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Growing the Culture

Author: Cerrissa Kim
February, 2015 Issue

Across our nation, fermented foods are becoming more popular than ever.

 
When I was a kid, my Irish-American father complained about the smell of kimchi permeating our house whenever someone opened the refrigerator door. The combination of Napa cabbage, ginger, garlic and red chili powder gochugaru created a pungent aroma that seeped through the lids of the gallon-sized glass jars housing Korea’s most popular foodstuff. It’s a well-known fact these days that my Korean mother’s creations were filled with probiotics, but back in the 1980s, my father had no idea the gently bubbling condiments with a unique odor were packed with nutrition.
 
Across our nation, fermented foods are becoming more popular than ever. Foodies and people interested in wellness and nutrition have found fermented products offer health benefits as well as great taste. Fermented foods have been around for thousands of years, serving as a means of preservation before there was refrigeration. And though safeguarding food from spoilage might have been the primary reason for fermenting food, people soon realized the process in which bacteria and yeasts feed on the natural sugars in food, creating the lactic acid that preserves it, also made their food more flavorful and easier to digest.
 
With the North Bay’s slow food movement and interest in quality food, it’s no wonder there’s a thriving fermentation culture that’s building momentum. A Farm to Fermentation Festival has been growing larger each year. Having outgrown the previous years’ venue, in July 2014, the festival took place at the Finley Center in Santa Rosa, with close to 65 vendors presenting their goods and 20 workshops with more than 1,200 people in attendance. The fifth annual festival is slated for July 2015.
 
Jeff Cox, the Press Democrat’s restaurant reviewer for 21 years, and author of 20 books on gardening, food and wine, wrote The Essential Book of Fermentation in 2013. Says Cox, “Fermented foods are the key to creating biodiversity in the body in much the same way as biodiversity is created in a wild landscape. Biodiversity is the foundation of good health.”
 

Alive & Healing Tempeh

A small business park tucked next to the Windsor Walmart is currently home to a number of food and beverage companies. Three of those businesses—Alive & Healing Tempeh, WildBrine and Revive Kombucha—are producing fermented products. Stem Kent, founder of Alive & Healing, moved his tempeh-making business to the park in December 2014 after outgrowing the shared commercial kitchen space he was renting. Alive & Healing is the biggest producer of artisan tempeh in California. Tempeh, a highly digestible source of protein made from fermented soy beans, has 20 grams of protein per serving; is high in calcium, iron, B12 and essential fatty acids; has no sodium; is low fat; and has no cholesterol.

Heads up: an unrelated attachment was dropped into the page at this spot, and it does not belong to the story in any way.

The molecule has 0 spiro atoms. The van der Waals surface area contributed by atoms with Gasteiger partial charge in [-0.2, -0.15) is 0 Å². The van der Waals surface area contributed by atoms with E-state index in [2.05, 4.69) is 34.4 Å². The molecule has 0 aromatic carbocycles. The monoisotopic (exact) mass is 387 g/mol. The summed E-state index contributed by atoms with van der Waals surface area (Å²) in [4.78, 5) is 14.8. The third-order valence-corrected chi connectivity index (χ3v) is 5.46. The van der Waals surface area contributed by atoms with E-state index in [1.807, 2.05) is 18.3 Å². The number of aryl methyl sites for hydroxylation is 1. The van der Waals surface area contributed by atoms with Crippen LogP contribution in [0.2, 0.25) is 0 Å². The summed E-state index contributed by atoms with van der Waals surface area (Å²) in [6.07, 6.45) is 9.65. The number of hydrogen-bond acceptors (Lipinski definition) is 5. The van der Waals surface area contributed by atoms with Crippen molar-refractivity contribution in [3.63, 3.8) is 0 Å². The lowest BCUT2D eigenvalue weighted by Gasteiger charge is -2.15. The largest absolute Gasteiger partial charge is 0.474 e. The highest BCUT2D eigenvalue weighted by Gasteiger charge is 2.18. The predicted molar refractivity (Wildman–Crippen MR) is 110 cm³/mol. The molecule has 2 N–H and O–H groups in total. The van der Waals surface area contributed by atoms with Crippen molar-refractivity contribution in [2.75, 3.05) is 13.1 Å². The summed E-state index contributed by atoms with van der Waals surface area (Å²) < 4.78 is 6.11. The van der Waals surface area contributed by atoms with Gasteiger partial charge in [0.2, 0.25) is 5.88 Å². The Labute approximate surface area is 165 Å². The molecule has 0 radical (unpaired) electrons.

Kent, who’s not a vegetarian himself, finds even meat eaters are looking for ways to supplement their diets with flavorful, protein-dense food sources. In college, he was diagnosed with Crohn’s disease and, to treat his digestive issues, was prescribed allopathic medicine. That didn’t help, so he looked to his diet to help lessen his symptoms. He heard the naturally occurring probiotics in fermented foods might help, so he took a workshop with Sandor Katz, a leader in the wild fermentation world. Many of the foods he was introduced to in the workshop seemed “weird” to him at first, but it didn’t deter him from trying them.
 
The first time he made tempeh, he became fascinated with what he considers a “wonder food.” “It was fascinating to see how alive it was, I could really see it transforming,” says Kent. The tempeh he made was much better than the store-bought products he’d tried, so he kept making it at home. He made it for himself and appreciative friends but didn’t consider turning his hobby into a business. When he moved to Sonoma County in 2011, he was introduced to the commercial kitchen owned by Tierra Vegetables.
 
After talking to local restaurants and grocery stores to see if there was a market for his product, he decided to start a company specializing in artisan tempeh. Alive & Healing Tempeh took off, and Kent’s products are now sold in the freezer section at local markets, including Oliver’s Markets in Rohnert Park and Santa Rosa, and Community Market in Santa Rosa and Sebastopol. It’s also featured in restaurants such as East West Café in Sebastopol, Backyard in Forestville and Gaia’s Garden in Santa Rosa. Currently, there are two flavors, maple herb and classic, but Kent is considering adding to his line and also making a nontraditional tempeh made with legumes other than soybeans.
 

Fermentation goes wild

Just a few doors down from Alive & Healing’s modest office and production facility, Wildbrine makes its line of highly probiotic, non-GMO certified, raw, vegan, gluten free and all-natural fermented sauerkrauts, kimchis, pickles and salsas. Wildbrine’s founders, Christopher Glab and Rick Goldberg, became partners in 1990, when the two businessmen with backgrounds in retail grocery sales started writing business plans with hopes of forming their own company. For their first venture, they made bagel and cream cheese sandwiches and sold them to Safeway, Raley’s and a number of vending trucks. From there, they moved on to the development and sales of award-winning hummus, salsas and cheese spreads under the brand names Meza, Sonoma Salsa and Goldy’s. In 1998, they outgrew their original facility in South San Francisco and moved operations to Sonoma County, selling their businesses in 2006.
 
“I was looking for a way to keep busy in retirement,” says Goldberg; he found his calling as a volunteer chef trainer for the Ceres Community Project in Sebastopol. The popular nonprofit supports mostly low-income people living with serious health challenges, such as cancer, by delivering free, nourishing, organic, locally produced and sourced meals. Goldberg learned the fermented foods being made for sick clients had immune and gut-enhancing properties that were beneficial not only for people who were ill but also for people who wanted to stay healthy.